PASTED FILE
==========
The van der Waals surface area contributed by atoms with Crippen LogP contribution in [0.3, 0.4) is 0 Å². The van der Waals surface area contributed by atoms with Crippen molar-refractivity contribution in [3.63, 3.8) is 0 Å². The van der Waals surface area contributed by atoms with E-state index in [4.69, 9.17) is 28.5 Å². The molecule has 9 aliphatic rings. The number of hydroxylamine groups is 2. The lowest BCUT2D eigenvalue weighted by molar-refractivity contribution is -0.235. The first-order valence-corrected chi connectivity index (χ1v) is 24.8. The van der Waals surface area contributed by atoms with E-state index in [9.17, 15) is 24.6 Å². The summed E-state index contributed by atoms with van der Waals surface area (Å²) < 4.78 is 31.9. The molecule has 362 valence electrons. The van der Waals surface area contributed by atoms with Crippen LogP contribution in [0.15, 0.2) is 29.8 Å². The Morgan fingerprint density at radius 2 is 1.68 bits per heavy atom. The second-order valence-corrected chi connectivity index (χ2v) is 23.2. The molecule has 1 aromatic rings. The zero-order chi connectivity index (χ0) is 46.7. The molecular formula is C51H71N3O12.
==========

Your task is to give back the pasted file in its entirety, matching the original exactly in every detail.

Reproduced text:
The van der Waals surface area contributed by atoms with Crippen LogP contribution in [0.3, 0.4) is 0 Å². The van der Waals surface area contributed by atoms with Crippen molar-refractivity contribution in [3.63, 3.8) is 0 Å². The van der Waals surface area contributed by atoms with E-state index in [4.69, 9.17) is 28.5 Å². The molecule has 9 aliphatic rings. The number of hydroxylamine groups is 2. The lowest BCUT2D eigenvalue weighted by molar-refractivity contribution is -0.235. The first-order valence-corrected chi connectivity index (χ1v) is 24.8. The van der Waals surface area contributed by atoms with E-state index in [9.17, 15) is 24.6 Å². The summed E-state index contributed by atoms with van der Waals surface area (Å²) < 4.78 is 31.9. The molecule has 362 valence electrons. The van der Waals surface area contributed by atoms with Crippen LogP contribution in [0.15, 0.2) is 29.8 Å². The Morgan fingerprint density at radius 2 is 1.68 bits per heavy atom. The second-order valence-corrected chi connectivity index (χ2v) is 23.2. The molecule has 1 aromatic rings. The zero-order chi connectivity index (χ0) is 46.7. The molecular formula is C51H71N3O12.